Jimmie Heuga dies at 66; skier won bronze medal before developing multiple sclerosis

Jimmie Heuga dies at 66; skier won bronze medal before developing multiple sclerosis
Jimmie Heuga placed third in the slalom at the 1964 Winter Olympics, finishing just behind his American teammate Billy Kidd. (Associated Press)
Jimmie Heuga, who won a bronze medal skiing at the 1964 Winter Olympics and was diagnosed with multiple sclerosis six years later, has died. He was 66.

Heuga died Monday at Boulder Community Hospital in Colorado, said University of Colorado ski coach and longtime friend Richard Rokos. He said Heuga had recently been dealing with respiratory problems.

At the '64 Olympics in Innsbruck, Austria, Heuga finished third in the slalom, just behind fellow American Billy Kidd. They were the first U.S. men to win medals in skiing. Josef "Pepi" Stiegler of Austria won the gold.

"There wasn't any pressure on us," Heuga told the Denver Post in 2006. "There were no expectations. We had no track record. But yeah, I accomplished one of my dreams."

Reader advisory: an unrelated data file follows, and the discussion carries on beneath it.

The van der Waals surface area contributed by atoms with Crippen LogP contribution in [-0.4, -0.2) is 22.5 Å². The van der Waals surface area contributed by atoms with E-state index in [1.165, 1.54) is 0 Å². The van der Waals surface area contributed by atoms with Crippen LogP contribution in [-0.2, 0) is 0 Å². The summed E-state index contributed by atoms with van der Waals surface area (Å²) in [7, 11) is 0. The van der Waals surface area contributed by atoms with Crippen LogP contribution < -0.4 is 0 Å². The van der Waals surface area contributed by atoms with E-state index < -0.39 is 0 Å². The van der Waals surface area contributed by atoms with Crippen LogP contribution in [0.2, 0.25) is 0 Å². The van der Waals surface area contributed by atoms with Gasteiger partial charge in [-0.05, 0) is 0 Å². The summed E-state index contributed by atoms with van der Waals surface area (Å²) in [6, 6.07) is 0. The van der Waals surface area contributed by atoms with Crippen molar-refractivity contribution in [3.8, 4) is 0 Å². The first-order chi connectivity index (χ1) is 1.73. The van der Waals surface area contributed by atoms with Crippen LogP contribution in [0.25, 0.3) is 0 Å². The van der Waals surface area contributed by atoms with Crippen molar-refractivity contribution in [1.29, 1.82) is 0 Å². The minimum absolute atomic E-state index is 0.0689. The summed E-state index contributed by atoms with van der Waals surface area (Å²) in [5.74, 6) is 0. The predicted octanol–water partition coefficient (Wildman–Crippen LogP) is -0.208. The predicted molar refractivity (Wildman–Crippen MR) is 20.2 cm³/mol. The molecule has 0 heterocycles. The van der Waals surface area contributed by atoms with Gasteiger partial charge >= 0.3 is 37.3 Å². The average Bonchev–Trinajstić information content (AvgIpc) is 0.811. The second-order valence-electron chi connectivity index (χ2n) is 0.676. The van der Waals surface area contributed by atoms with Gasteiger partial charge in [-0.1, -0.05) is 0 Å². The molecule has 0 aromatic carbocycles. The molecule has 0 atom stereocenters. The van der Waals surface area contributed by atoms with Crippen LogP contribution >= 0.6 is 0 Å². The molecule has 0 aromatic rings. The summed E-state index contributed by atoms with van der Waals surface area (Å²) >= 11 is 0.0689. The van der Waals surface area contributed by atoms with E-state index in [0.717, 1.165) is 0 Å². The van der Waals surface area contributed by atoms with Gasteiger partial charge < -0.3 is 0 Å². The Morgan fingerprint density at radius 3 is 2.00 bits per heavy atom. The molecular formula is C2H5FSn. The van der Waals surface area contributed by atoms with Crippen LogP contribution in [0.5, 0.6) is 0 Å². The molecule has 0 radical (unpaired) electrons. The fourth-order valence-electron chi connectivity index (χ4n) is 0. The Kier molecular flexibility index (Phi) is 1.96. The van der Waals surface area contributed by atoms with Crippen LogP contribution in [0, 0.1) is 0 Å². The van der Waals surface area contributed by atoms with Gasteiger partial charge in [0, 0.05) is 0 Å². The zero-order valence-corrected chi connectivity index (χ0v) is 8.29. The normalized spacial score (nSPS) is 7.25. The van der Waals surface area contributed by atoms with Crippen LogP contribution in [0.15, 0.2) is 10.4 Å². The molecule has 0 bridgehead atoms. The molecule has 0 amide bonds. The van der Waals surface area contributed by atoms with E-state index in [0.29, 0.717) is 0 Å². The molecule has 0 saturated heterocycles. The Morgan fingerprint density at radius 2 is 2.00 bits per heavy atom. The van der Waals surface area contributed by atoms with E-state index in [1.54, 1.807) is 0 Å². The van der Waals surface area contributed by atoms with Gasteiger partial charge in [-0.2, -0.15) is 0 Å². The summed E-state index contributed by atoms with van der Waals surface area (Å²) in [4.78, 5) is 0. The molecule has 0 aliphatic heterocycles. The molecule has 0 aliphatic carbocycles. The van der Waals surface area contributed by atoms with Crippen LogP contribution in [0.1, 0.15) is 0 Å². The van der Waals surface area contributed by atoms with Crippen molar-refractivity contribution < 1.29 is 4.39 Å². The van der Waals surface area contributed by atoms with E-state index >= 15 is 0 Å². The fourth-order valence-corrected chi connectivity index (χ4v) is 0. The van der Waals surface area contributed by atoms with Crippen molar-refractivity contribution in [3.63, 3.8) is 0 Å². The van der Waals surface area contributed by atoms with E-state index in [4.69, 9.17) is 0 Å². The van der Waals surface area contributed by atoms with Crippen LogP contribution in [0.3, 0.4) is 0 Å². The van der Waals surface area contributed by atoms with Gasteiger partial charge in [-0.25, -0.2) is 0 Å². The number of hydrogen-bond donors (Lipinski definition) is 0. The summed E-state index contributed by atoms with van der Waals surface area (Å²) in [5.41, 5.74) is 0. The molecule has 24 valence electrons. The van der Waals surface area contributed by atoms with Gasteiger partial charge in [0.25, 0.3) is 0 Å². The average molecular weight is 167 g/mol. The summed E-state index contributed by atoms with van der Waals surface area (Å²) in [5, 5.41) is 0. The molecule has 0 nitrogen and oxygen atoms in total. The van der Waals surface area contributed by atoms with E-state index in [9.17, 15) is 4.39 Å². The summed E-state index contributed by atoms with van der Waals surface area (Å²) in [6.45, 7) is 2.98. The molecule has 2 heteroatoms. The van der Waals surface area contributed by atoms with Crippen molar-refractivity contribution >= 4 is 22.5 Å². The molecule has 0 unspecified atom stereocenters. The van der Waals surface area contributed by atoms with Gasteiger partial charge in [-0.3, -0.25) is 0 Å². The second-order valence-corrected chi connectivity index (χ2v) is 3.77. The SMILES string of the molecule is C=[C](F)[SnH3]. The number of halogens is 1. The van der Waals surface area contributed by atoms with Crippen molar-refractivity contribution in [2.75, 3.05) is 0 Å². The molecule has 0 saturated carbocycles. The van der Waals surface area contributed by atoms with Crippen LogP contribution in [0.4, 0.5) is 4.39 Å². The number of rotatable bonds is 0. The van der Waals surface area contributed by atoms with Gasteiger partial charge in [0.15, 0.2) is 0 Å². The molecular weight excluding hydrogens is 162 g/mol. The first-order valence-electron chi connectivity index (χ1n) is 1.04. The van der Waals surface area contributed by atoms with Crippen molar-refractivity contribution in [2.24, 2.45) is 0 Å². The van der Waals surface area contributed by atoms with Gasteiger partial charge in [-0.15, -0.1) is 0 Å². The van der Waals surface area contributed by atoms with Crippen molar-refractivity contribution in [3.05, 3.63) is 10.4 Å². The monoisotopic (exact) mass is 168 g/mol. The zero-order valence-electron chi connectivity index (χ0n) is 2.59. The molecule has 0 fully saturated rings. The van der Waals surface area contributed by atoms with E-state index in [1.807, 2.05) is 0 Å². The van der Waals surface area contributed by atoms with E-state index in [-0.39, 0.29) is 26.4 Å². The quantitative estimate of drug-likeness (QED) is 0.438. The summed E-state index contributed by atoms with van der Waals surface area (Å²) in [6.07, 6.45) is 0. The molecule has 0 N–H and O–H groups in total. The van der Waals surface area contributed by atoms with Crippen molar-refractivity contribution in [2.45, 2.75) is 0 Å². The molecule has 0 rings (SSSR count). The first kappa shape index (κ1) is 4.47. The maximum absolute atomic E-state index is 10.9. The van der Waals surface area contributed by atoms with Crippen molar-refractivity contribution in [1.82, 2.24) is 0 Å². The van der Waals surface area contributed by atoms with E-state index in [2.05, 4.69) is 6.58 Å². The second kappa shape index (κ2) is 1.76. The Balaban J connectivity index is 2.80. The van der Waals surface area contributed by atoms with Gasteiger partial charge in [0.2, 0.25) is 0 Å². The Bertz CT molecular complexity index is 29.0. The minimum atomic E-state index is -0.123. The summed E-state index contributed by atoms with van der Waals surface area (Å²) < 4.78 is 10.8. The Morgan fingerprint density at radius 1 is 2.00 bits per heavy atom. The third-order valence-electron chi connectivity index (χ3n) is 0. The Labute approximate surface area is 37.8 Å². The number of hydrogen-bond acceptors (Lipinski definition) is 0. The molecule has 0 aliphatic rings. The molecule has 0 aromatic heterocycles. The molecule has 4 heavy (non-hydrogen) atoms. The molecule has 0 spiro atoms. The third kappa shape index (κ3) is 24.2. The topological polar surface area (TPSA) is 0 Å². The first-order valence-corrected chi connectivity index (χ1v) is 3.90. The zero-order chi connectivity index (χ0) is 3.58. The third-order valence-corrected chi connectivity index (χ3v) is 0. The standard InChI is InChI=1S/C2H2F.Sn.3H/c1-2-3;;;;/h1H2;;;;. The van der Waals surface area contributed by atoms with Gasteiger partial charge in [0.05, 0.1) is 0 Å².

U.S. Ski and Snowboard Assn. President Bill Marolt, who skied with Heuga on the 1964 Olympic team, called him "a champion in every sense of the word."

Born in September 1943 in Tahoe City, Calif., to a Basque immigrant and his wife, Heuga grew up in Squaw Valley, Calif., where his father operated the cable car. He learned to ski as a toddler, made the U.S. ski team at age 15 and won the 1963 NCAA championship in the slalom for the University of Colorado.

In 1968, Heuga and Kidd were pictured on the cover of Sports Illustrated before the Olympics at Grenoble, France. Heuga, who finished eighth in 1968, was diagnosed with multiple sclerosis in 1970. The effects of the disease eventually confined him to a wheelchair.

"He was the personification of determination and never giving up; he inspired so many people," Kidd said in a statement from the U.S. ski team. "Jimmie's accomplishments on the race course will forever be remembered. But it's his accomplishments and drive in the fight against MS that will continue to help so many people live their lives. His life is an inspiration."

In 1984, he founded the Jimmie Heuga Center for Multiple Sclerosis, a nonprofit group now called Can Do Multiple Sclerosis.

"He was a very strong man and an inspiration to so many people in the ski world and the medical world," said Heuga's wife, Debbie. "He's skiing the hills of heaven right now."

Heuga was inducted into the United States National Ski Hall of Fame in 1976.

In addition to his wife, he is survived by their three sons and a daughter from a previous marriage.